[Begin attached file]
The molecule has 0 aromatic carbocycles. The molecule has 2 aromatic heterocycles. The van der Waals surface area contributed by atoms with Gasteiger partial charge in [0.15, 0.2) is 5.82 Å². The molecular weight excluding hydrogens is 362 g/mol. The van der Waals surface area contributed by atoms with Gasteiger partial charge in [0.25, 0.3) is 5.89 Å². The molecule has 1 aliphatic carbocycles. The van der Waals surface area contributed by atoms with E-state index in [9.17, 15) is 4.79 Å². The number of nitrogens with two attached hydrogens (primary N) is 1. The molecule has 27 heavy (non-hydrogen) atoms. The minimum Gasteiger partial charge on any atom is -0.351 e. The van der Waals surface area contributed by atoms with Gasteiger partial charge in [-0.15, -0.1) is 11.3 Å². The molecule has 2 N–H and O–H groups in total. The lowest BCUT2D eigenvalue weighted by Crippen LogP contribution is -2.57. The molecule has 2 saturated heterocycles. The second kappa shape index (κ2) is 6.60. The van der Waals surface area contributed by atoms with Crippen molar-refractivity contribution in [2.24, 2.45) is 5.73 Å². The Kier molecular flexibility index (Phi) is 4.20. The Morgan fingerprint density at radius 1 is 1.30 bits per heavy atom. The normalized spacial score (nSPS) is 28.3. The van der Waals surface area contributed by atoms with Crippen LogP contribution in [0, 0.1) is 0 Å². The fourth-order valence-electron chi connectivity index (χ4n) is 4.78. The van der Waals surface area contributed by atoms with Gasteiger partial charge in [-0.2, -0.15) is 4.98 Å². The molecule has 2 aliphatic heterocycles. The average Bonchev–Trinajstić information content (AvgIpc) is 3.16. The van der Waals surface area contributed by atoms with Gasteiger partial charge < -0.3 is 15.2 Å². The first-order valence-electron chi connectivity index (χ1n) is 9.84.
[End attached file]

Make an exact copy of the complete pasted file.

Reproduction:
The molecule has 0 aromatic carbocycles. The molecule has 2 aromatic heterocycles. The van der Waals surface area contributed by atoms with Gasteiger partial charge in [0.15, 0.2) is 5.82 Å². The molecular weight excluding hydrogens is 362 g/mol. The van der Waals surface area contributed by atoms with Gasteiger partial charge in [0.25, 0.3) is 5.89 Å². The molecule has 1 aliphatic carbocycles. The van der Waals surface area contributed by atoms with E-state index in [9.17, 15) is 4.79 Å². The number of nitrogens with two attached hydrogens (primary N) is 1. The molecule has 27 heavy (non-hydrogen) atoms. The minimum Gasteiger partial charge on any atom is -0.351 e. The van der Waals surface area contributed by atoms with Gasteiger partial charge in [-0.15, -0.1) is 11.3 Å². The molecule has 2 N–H and O–H groups in total. The lowest BCUT2D eigenvalue weighted by Crippen LogP contribution is -2.57. The molecule has 2 saturated heterocycles. The second kappa shape index (κ2) is 6.60. The van der Waals surface area contributed by atoms with Crippen molar-refractivity contribution in [2.24, 2.45) is 5.73 Å². The Kier molecular flexibility index (Phi) is 4.20. The Morgan fingerprint density at radius 1 is 1.30 bits per heavy atom. The normalized spacial score (nSPS) is 28.3. The van der Waals surface area contributed by atoms with Crippen LogP contribution in [0, 0.1) is 0 Å². The fourth-order valence-electron chi connectivity index (χ4n) is 4.78. The van der Waals surface area contributed by atoms with Gasteiger partial charge in [-0.2, -0.15) is 4.98 Å². The molecule has 2 aliphatic heterocycles. The average Bonchev–Trinajstić information content (AvgIpc) is 3.16. The van der Waals surface area contributed by atoms with Gasteiger partial charge < -0.3 is 15.2 Å². The first-order valence-electron chi connectivity index (χ1n) is 9.84.